Traffic Codes that Protect Pedestrians’ Rights
Pedestrian accidents often occur because someone violates the right of way. New York State has traffic laws that establish pedestrians' rights when walking on crosswalks and sidewalks and also for other traffic situations.
Were You Injured in a Pedestrian Accident? What Are Your Rights and Responsibilities?
Article 27 of NY Vehicle and Traffic Law explains your rights and duties as a pedestrian:
- Traffic Signals. Pedestrians must obey traffic signals and cannot cross the street against a red light. When drivers make turns at traffic lights and pedestrians are crossing the intersection, the driver must yield the right of way to the pedestrian.
- Crosswalks. When entering a designated crosswalk or unmarked intersection crosswalk, pedestrians have the right of way, even when no traffic signal is placed at the crossing. If one vehicle stops to allow a pedestrian to cross, other vehicles must also stop. If there is a tunnel or overpass for pedestrians, they should use those means of crossing. Pedestrians must not unexpectedly step off a curb onto the street and into the path of a vehicle. The vehicle would not have a reasonable amount of time to stop and yield.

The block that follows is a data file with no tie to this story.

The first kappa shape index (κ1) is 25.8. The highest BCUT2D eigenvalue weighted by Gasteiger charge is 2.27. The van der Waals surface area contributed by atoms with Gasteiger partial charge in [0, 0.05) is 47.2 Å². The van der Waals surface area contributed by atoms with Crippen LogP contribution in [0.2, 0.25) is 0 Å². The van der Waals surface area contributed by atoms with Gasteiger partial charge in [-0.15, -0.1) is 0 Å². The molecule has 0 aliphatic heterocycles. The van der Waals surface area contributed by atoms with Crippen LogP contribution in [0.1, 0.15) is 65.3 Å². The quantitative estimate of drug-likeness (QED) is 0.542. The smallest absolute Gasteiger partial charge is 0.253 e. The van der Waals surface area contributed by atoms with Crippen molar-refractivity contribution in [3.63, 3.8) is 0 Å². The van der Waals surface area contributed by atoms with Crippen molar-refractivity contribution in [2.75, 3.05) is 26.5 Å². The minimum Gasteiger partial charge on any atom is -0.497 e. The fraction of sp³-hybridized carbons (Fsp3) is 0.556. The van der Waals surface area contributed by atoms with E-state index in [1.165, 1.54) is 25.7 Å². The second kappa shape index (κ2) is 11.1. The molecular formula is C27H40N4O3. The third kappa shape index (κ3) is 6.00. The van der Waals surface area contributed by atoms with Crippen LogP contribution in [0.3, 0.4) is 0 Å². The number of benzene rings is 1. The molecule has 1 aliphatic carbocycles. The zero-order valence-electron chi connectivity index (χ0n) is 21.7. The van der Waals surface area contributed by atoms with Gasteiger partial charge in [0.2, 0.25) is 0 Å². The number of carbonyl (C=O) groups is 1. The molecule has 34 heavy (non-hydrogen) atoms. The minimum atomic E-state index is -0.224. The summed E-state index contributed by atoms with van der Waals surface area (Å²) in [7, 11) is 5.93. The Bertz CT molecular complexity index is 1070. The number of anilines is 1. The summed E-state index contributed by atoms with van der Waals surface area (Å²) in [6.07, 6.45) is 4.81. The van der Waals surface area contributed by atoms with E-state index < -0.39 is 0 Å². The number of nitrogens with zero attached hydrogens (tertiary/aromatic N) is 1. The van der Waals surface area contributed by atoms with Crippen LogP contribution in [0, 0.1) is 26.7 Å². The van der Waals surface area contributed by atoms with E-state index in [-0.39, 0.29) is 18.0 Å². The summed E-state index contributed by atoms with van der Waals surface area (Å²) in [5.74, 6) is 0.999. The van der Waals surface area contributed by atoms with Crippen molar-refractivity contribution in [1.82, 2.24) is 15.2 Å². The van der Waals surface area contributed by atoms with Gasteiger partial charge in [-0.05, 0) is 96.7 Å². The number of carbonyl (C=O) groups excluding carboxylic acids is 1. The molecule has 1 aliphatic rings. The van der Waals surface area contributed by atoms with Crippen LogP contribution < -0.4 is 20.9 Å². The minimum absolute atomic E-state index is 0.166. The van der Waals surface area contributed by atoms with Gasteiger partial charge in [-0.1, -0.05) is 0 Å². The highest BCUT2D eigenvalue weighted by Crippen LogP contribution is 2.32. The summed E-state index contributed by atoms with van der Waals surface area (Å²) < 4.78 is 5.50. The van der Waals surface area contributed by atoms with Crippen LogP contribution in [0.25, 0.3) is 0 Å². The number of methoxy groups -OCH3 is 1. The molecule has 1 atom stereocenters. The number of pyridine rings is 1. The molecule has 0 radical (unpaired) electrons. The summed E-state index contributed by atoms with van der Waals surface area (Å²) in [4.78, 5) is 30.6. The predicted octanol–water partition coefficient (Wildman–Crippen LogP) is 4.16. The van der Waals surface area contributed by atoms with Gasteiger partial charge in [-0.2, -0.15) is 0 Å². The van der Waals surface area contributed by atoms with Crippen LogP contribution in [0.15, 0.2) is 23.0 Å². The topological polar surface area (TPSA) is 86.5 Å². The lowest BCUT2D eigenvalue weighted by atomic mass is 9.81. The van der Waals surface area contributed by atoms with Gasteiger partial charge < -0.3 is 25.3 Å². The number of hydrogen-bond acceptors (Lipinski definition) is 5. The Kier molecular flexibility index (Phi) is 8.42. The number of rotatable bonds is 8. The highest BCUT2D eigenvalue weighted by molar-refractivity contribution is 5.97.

- Sidewalks. When a driver leaves an alley, driveway or street that crosses a sidewalk, pedestrians have the right of way. Drivers must yield to them before entering into traffic.
- Roadways. When no crosswalk or unmarked crosswalk exists at an intersection, drivers have the right of way. Pedestrians must yield to drivers. It is against the law for a pedestrian to cross an intersection diagonally, unless a police officer or traffic control person is directing traffic and indicates the pedestrian should cross.
Experienced NY Pedestrian Accident Attorneys
Establishing who was at fault for causing a pedestrian accident is pivotal for pursuing a case. When injuries are serious or fatal, taking legal action can help you recover compensation for damages.
New York pedestrian accident attorneys have the knowledge and experience to hold an at-fault driver accountable for your injuries. If you’re seriously injured, you should consult with a lawyer about the prospects of pursuing a case.